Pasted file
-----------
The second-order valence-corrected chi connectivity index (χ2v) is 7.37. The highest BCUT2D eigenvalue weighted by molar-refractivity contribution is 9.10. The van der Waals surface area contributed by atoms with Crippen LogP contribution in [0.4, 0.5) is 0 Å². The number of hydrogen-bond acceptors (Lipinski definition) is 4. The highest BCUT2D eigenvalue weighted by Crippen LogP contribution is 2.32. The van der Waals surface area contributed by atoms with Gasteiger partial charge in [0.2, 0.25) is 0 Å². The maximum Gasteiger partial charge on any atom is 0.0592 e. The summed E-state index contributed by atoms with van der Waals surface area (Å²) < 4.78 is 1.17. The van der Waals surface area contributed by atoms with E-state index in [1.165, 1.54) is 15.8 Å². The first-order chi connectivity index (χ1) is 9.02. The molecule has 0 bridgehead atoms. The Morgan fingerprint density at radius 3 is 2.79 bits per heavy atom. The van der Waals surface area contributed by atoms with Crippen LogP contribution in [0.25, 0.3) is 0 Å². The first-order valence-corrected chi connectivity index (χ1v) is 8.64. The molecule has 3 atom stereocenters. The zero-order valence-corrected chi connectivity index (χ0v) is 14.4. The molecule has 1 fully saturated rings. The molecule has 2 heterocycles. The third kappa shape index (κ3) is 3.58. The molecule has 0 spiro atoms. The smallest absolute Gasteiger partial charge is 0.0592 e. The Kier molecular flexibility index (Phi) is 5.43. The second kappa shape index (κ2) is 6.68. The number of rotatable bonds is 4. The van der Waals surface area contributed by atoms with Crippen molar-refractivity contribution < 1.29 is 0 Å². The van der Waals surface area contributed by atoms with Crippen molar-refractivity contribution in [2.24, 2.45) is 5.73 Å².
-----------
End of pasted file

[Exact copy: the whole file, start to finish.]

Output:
The second-order valence-corrected chi connectivity index (χ2v) is 7.37. The highest BCUT2D eigenvalue weighted by molar-refractivity contribution is 9.10. The van der Waals surface area contributed by atoms with Crippen LogP contribution in [0.4, 0.5) is 0 Å². The number of hydrogen-bond acceptors (Lipinski definition) is 4. The highest BCUT2D eigenvalue weighted by Crippen LogP contribution is 2.32. The van der Waals surface area contributed by atoms with Gasteiger partial charge in [0.2, 0.25) is 0 Å². The maximum Gasteiger partial charge on any atom is 0.0592 e. The summed E-state index contributed by atoms with van der Waals surface area (Å²) < 4.78 is 1.17. The van der Waals surface area contributed by atoms with E-state index in [1.165, 1.54) is 15.8 Å². The first-order chi connectivity index (χ1) is 9.02. The molecule has 0 bridgehead atoms. The Morgan fingerprint density at radius 3 is 2.79 bits per heavy atom. The van der Waals surface area contributed by atoms with Crippen LogP contribution in [0.25, 0.3) is 0 Å². The first-order valence-corrected chi connectivity index (χ1v) is 8.64. The molecule has 3 atom stereocenters. The zero-order valence-corrected chi connectivity index (χ0v) is 14.4. The molecule has 1 fully saturated rings. The molecule has 2 heterocycles. The third kappa shape index (κ3) is 3.58. The molecule has 0 spiro atoms. The smallest absolute Gasteiger partial charge is 0.0592 e. The Kier molecular flexibility index (Phi) is 5.43. The second kappa shape index (κ2) is 6.68. The number of rotatable bonds is 4. The van der Waals surface area contributed by atoms with Crippen molar-refractivity contribution < 1.29 is 0 Å². The van der Waals surface area contributed by atoms with Crippen molar-refractivity contribution in [2.24, 2.45) is 5.73 Å².